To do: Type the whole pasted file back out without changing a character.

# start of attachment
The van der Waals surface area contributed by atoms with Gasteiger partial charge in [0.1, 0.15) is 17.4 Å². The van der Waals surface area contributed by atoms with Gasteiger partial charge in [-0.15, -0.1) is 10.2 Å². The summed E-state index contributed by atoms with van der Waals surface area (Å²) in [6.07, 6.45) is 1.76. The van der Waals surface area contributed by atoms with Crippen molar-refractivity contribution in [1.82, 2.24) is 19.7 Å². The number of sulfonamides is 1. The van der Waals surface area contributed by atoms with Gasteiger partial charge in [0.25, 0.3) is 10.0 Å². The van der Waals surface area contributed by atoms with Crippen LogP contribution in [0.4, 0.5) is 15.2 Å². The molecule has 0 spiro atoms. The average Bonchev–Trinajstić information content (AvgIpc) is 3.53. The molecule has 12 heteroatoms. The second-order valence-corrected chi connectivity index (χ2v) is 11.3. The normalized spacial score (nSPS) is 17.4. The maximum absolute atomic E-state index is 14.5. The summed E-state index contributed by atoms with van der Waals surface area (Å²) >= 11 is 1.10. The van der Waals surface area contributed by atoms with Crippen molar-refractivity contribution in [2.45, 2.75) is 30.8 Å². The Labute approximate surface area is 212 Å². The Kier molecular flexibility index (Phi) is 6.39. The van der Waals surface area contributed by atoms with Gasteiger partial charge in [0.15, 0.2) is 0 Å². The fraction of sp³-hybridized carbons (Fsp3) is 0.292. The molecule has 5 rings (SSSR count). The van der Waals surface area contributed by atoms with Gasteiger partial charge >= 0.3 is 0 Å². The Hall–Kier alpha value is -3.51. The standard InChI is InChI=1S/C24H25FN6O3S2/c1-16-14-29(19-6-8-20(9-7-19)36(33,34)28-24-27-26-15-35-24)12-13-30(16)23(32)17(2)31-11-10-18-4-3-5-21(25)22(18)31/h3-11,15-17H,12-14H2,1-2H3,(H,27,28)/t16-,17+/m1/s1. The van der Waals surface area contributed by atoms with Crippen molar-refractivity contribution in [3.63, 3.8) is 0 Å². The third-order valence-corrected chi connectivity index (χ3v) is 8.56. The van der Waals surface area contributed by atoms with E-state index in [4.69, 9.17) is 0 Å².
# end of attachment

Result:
The van der Waals surface area contributed by atoms with Gasteiger partial charge in [0.1, 0.15) is 17.4 Å². The van der Waals surface area contributed by atoms with Gasteiger partial charge in [-0.15, -0.1) is 10.2 Å². The summed E-state index contributed by atoms with van der Waals surface area (Å²) in [6.07, 6.45) is 1.76. The van der Waals surface area contributed by atoms with Crippen molar-refractivity contribution in [1.82, 2.24) is 19.7 Å². The number of sulfonamides is 1. The van der Waals surface area contributed by atoms with Gasteiger partial charge in [0.25, 0.3) is 10.0 Å². The van der Waals surface area contributed by atoms with Crippen LogP contribution in [0.4, 0.5) is 15.2 Å². The molecule has 0 spiro atoms. The average Bonchev–Trinajstić information content (AvgIpc) is 3.53. The molecule has 12 heteroatoms. The second-order valence-corrected chi connectivity index (χ2v) is 11.3. The normalized spacial score (nSPS) is 17.4. The maximum absolute atomic E-state index is 14.5. The summed E-state index contributed by atoms with van der Waals surface area (Å²) >= 11 is 1.10. The van der Waals surface area contributed by atoms with Crippen molar-refractivity contribution in [2.45, 2.75) is 30.8 Å². The Labute approximate surface area is 212 Å². The Kier molecular flexibility index (Phi) is 6.39. The van der Waals surface area contributed by atoms with Gasteiger partial charge in [0.15, 0.2) is 0 Å². The fraction of sp³-hybridized carbons (Fsp3) is 0.292. The molecule has 5 rings (SSSR count). The van der Waals surface area contributed by atoms with Gasteiger partial charge >= 0.3 is 0 Å². The Hall–Kier alpha value is -3.51. The standard InChI is InChI=1S/C24H25FN6O3S2/c1-16-14-29(19-6-8-20(9-7-19)36(33,34)28-24-27-26-15-35-24)12-13-30(16)23(32)17(2)31-11-10-18-4-3-5-21(25)22(18)31/h3-11,15-17H,12-14H2,1-2H3,(H,27,28)/t16-,17+/m1/s1. The van der Waals surface area contributed by atoms with Crippen molar-refractivity contribution in [3.63, 3.8) is 0 Å². The third-order valence-corrected chi connectivity index (χ3v) is 8.56. The van der Waals surface area contributed by atoms with E-state index in [4.69, 9.17) is 0 Å².